Transforming India from 5G to 6G: Modernization Efforts and Challenges


by – Mr. Soumya Ranjan Jena (Faculty Associate, Mahindra University, Telangana)

The transition from 5G to 6G in India is a critical phase in the evolution of wireless technology. 6G is currently in the research and development phase, with commercial deployment expected in the 2030s. 1G was the first commercially available wireless communication technology, primarily deployed in the 1980s. 2G emerged in the early 1990s and brought digital communication to mobile devices. 3G arrived in the early 2000s, offering faster data transfer rates and enabling mobile internet access. 4G became prevalent around 2010, providing significantly faster data speeds and better support for mobile data applications. 5G started rolling out in the late 2010s and continues to expand globally. 6G is currently in the research and development phase, with commercial deployment expected in the 2030s.

This article explores the modernization efforts and challenges associated with this transformative process. The modernization efforts encompass infrastructure development, spectrum allocation, research and development, and regulatory framework adjustments. However, challenges such as funding, spectrum scarcity, security concerns, rural connectivity, environmental impact, and global standards alignment need to be addressed. This transition represents both immense potential for technological advancement and formidable hurdles, making it essential for India to adopt a collaborative approach involving government, industry, and academia to successfully embrace 6G technology.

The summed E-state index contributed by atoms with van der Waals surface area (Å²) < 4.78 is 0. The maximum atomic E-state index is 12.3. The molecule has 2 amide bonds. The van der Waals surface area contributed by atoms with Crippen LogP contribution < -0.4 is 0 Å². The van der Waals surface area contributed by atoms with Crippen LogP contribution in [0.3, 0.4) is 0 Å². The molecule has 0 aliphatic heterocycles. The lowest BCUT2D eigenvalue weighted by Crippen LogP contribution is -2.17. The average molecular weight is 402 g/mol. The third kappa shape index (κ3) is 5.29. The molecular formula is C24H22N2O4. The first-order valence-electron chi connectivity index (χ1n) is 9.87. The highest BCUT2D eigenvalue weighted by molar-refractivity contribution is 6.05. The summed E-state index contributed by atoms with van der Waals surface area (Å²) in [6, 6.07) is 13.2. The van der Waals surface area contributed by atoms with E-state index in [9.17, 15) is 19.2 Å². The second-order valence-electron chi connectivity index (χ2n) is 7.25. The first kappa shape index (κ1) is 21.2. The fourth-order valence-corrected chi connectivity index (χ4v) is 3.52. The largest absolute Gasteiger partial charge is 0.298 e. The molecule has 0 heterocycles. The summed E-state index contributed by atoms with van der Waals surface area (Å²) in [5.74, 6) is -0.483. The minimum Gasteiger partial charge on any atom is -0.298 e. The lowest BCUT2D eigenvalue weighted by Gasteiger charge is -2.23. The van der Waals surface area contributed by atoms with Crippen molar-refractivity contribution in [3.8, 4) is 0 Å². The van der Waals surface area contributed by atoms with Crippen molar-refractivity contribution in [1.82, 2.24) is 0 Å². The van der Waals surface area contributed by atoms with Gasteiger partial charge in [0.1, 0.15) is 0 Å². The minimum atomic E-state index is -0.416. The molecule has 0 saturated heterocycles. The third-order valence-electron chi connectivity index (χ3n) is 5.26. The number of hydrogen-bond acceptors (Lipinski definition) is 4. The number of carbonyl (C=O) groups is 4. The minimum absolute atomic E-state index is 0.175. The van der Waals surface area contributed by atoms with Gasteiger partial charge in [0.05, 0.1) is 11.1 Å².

Modernization Efforts:

6G technology supports device proliferation and mobile data trafficking. The shift to 6G aims to enhance connectivity for everyone and everything from everywhere through a highly scalable and flexible network structure. The new structure requirements include a higher data rate, low latency, and cost, as well as energy reduction.

Infrastructure Development:

6G will require a significant overhaul of India’s existing wireless infrastructure. This includes upgrading cell towers, laying out fiber-optic networks, and expanding the coverage of small cells and base stations to support the high-frequency spectrum used in 6G.

Investments in massive MIMO (Multiple-Input, Multiple-Output) technology, beamforming, and dynamic spectrum sharing will be crucial for achieving the expected performance gains in 6G.

Spectrum Allocation: